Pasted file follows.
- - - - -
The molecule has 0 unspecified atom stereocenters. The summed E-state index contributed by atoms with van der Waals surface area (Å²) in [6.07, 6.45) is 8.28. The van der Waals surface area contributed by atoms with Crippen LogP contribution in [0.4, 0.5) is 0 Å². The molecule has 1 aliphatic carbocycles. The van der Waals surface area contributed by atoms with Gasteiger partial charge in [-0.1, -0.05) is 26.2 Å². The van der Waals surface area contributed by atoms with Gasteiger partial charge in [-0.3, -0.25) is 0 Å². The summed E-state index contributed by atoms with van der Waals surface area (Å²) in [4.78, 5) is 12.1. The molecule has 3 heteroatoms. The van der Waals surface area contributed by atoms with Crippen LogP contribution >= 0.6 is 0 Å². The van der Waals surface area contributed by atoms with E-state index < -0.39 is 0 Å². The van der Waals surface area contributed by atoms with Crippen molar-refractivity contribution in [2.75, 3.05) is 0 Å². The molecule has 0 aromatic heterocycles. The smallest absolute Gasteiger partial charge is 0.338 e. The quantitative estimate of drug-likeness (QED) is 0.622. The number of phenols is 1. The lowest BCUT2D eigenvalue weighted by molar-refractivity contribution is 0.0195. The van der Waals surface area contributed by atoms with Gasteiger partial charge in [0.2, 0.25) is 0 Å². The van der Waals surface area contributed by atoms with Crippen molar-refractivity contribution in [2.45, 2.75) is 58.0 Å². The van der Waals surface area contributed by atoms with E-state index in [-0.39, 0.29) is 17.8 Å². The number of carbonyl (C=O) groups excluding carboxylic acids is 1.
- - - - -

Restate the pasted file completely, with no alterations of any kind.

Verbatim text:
The molecule has 0 unspecified atom stereocenters. The summed E-state index contributed by atoms with van der Waals surface area (Å²) in [6.07, 6.45) is 8.28. The van der Waals surface area contributed by atoms with Crippen LogP contribution in [0.4, 0.5) is 0 Å². The molecule has 1 aliphatic carbocycles. The van der Waals surface area contributed by atoms with Gasteiger partial charge in [-0.1, -0.05) is 26.2 Å². The van der Waals surface area contributed by atoms with Gasteiger partial charge in [-0.3, -0.25) is 0 Å². The summed E-state index contributed by atoms with van der Waals surface area (Å²) in [4.78, 5) is 12.1. The molecule has 3 heteroatoms. The van der Waals surface area contributed by atoms with Crippen LogP contribution >= 0.6 is 0 Å². The van der Waals surface area contributed by atoms with E-state index < -0.39 is 0 Å². The van der Waals surface area contributed by atoms with Crippen molar-refractivity contribution in [2.75, 3.05) is 0 Å². The molecule has 0 aromatic heterocycles. The smallest absolute Gasteiger partial charge is 0.338 e. The quantitative estimate of drug-likeness (QED) is 0.622. The number of phenols is 1. The lowest BCUT2D eigenvalue weighted by molar-refractivity contribution is 0.0195. The van der Waals surface area contributed by atoms with Gasteiger partial charge in [0.2, 0.25) is 0 Å². The van der Waals surface area contributed by atoms with Crippen molar-refractivity contribution in [2.45, 2.75) is 58.0 Å². The van der Waals surface area contributed by atoms with E-state index in [-0.39, 0.29) is 17.8 Å². The number of carbonyl (C=O) groups excluding carboxylic acids is 1.